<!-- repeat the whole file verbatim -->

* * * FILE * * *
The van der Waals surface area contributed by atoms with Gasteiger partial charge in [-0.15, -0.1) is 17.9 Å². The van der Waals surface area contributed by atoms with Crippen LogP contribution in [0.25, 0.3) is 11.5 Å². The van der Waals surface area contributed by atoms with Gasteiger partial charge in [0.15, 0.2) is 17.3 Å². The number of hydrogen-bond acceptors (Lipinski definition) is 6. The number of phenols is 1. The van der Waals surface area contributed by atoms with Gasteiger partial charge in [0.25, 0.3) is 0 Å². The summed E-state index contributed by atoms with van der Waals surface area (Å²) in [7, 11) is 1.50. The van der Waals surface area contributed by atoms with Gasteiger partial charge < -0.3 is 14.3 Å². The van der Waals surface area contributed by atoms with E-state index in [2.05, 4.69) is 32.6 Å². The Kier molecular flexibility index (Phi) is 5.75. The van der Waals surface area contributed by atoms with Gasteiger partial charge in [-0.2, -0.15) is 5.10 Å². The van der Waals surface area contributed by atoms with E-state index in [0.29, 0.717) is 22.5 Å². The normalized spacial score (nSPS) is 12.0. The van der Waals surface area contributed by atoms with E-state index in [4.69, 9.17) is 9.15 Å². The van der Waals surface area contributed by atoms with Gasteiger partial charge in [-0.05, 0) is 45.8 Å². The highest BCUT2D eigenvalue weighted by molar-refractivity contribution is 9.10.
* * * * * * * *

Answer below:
The van der Waals surface area contributed by atoms with Gasteiger partial charge in [-0.15, -0.1) is 17.9 Å². The van der Waals surface area contributed by atoms with Crippen LogP contribution in [0.25, 0.3) is 11.5 Å². The van der Waals surface area contributed by atoms with Gasteiger partial charge in [0.15, 0.2) is 17.3 Å². The number of hydrogen-bond acceptors (Lipinski definition) is 6. The number of phenols is 1. The van der Waals surface area contributed by atoms with Gasteiger partial charge in [0.25, 0.3) is 0 Å². The summed E-state index contributed by atoms with van der Waals surface area (Å²) in [7, 11) is 1.50. The van der Waals surface area contributed by atoms with Gasteiger partial charge < -0.3 is 14.3 Å². The van der Waals surface area contributed by atoms with E-state index in [2.05, 4.69) is 32.6 Å². The Kier molecular flexibility index (Phi) is 5.75. The van der Waals surface area contributed by atoms with Gasteiger partial charge in [-0.2, -0.15) is 5.10 Å². The van der Waals surface area contributed by atoms with E-state index in [0.29, 0.717) is 22.5 Å². The normalized spacial score (nSPS) is 12.0. The van der Waals surface area contributed by atoms with E-state index in [4.69, 9.17) is 9.15 Å². The van der Waals surface area contributed by atoms with Gasteiger partial charge in [-0.05, 0) is 45.8 Å². The highest BCUT2D eigenvalue weighted by molar-refractivity contribution is 9.10.